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International Spy Museum has a new star: Bond. Agent James Bond



International Spy Museum has a new star Bond. Agent James Bond

Less than a year before the coronavirus pandemic rocked Washington, the International Spy Museum moved into a bigger, sleeker building near L’Enfant Plaza. From then on, the permanent collection has taken center stage. Through displays of historical artifacts and a high-tech interactive “mission,” visitors can learn about the ethics and history of espionage. However, as anyone who has hosted visitors from out of town will attest, the experience has stayed largely unchanged and doesn’t offer residents many reasons to return.

That will change in March when a new area devoted to changing exhibitions opens. A show honoring the most well-known fictional spy in the world, James Bond, maybe the only thing that can surpass the lipstick-shaped pistol and other spy tools on display at the museum.

“Bond in Motion” features 17 full-sized cars from “Thunderball” through “Skyfall,” giving viewers close-up views of the Neptune submarine from “For Your Eyes Only,” a mounted gun-equipped Jaguar convertible from “Die Another Day,” and a severely damaged Aston Martin DBS from “Quantum of Solace.” A snowmobile that made an appearance in the “Die Another Day” chase scenes will likely be one of the most well-liked exhibits. Visitors can pose for pictures sitting on the vehicle. Expect interactive stations and screens featuring snippets from the 007 film series to help put the various cars and boats in context. (The Ian Fleming Foundation and Eon Productions, the company behind the Bond film series, organized the exhibition.)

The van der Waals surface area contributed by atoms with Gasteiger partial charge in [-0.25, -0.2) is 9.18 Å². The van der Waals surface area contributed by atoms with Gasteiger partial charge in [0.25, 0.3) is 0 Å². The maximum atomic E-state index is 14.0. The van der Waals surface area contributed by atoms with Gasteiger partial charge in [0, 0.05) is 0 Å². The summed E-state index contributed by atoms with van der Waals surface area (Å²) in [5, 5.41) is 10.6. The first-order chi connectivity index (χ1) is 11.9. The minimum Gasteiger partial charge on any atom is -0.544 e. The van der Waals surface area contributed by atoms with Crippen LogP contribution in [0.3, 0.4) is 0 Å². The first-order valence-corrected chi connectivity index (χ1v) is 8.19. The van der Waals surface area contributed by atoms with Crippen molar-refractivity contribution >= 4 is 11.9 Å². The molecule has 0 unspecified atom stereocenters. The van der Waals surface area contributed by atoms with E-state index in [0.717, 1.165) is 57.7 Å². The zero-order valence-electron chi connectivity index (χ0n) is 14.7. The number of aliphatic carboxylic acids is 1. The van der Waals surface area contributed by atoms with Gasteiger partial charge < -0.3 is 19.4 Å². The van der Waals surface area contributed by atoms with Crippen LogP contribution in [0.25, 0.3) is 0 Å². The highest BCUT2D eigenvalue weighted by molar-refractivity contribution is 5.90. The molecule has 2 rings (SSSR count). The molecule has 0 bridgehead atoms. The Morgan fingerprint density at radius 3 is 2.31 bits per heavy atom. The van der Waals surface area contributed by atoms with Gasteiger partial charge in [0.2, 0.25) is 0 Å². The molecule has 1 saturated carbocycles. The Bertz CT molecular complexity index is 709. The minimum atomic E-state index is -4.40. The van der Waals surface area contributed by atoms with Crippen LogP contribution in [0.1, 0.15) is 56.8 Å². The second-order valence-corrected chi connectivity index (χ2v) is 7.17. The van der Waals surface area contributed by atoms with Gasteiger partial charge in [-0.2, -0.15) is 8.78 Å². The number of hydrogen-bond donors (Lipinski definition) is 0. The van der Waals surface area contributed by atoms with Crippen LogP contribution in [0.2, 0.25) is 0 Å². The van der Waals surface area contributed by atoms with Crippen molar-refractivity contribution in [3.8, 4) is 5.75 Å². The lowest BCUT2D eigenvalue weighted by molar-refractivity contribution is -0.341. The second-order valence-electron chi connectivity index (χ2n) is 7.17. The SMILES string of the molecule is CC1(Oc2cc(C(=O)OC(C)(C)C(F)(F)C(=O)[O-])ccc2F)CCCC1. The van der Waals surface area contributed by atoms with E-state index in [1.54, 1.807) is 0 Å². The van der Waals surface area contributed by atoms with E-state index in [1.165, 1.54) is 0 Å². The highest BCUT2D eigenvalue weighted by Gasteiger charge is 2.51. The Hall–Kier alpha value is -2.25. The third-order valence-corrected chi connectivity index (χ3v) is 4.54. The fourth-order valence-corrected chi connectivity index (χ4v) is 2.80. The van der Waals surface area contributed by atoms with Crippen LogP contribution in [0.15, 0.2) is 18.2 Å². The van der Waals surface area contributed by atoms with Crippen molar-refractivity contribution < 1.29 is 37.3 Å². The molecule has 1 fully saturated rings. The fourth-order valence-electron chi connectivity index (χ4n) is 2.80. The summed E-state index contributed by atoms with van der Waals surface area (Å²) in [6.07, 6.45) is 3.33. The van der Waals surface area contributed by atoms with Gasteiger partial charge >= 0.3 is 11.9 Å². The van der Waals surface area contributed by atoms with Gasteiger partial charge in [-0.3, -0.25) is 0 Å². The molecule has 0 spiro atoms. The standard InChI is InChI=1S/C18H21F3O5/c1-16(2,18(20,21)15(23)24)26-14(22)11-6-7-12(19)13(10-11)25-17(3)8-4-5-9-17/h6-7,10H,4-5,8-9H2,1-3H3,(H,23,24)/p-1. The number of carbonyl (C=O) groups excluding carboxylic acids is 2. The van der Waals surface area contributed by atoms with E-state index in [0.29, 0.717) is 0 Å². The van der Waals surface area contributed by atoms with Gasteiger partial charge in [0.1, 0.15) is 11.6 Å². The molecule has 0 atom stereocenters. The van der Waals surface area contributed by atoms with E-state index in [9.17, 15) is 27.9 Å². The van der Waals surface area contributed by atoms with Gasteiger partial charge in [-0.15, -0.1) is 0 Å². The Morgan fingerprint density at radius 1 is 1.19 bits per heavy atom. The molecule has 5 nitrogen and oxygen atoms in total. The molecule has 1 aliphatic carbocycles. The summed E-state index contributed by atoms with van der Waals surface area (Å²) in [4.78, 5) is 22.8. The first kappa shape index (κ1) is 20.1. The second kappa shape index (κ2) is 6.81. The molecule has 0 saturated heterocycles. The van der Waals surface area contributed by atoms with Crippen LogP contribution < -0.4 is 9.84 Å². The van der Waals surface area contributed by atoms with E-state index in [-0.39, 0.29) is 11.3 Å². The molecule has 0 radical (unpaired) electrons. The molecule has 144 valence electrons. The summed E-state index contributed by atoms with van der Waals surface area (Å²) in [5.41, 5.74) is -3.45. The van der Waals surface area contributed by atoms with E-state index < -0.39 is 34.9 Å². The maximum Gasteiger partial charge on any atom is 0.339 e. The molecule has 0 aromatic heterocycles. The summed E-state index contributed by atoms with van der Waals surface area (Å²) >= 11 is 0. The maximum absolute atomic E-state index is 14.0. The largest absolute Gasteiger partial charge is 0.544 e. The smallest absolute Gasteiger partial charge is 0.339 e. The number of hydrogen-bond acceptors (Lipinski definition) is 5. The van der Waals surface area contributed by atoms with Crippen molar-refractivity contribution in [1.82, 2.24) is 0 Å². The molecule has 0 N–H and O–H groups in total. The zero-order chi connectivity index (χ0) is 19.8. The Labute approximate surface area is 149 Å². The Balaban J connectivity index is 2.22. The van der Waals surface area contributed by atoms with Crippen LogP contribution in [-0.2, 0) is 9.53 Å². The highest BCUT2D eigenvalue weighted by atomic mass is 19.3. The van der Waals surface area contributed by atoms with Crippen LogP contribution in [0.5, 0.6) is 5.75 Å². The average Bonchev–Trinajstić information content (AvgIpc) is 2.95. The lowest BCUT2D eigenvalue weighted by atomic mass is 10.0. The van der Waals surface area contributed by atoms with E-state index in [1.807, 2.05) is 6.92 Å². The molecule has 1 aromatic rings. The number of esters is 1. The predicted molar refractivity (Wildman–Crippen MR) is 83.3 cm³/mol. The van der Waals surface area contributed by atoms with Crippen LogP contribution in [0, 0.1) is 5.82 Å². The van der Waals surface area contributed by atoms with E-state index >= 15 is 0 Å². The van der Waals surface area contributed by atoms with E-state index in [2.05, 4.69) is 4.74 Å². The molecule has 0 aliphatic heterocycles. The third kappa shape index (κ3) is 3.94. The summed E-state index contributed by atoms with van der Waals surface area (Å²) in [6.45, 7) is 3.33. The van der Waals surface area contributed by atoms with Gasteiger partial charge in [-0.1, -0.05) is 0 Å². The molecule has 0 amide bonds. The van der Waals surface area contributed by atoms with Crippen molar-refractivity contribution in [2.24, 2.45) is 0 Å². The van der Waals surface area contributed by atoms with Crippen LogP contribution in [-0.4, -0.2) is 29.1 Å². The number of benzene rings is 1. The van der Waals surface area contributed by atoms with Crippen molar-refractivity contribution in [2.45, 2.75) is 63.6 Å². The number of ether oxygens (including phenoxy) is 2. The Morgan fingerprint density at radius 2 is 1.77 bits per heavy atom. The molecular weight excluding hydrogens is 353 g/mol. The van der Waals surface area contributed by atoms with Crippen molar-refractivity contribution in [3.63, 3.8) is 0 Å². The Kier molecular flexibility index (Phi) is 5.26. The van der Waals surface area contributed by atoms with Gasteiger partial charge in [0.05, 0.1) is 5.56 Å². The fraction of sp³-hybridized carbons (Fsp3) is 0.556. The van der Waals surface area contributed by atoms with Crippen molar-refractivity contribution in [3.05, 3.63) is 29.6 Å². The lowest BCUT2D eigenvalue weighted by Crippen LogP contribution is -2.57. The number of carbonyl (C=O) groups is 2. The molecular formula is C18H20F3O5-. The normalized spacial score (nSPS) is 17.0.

Of course, the Spy Museum already features a 1964 Aston Martin DB5, driven by James Bond in “Goldfinger,” as one of the first things visitors see in the lobby. The appeal of the fictional secret agent in movies is only completed by this exhibition.

The price of a $12 ticket for “Bond in Motion” can be combined with a ticket for entry into the permanent collection. The exhibition is scheduled to run for at least a year, starting on March 1.

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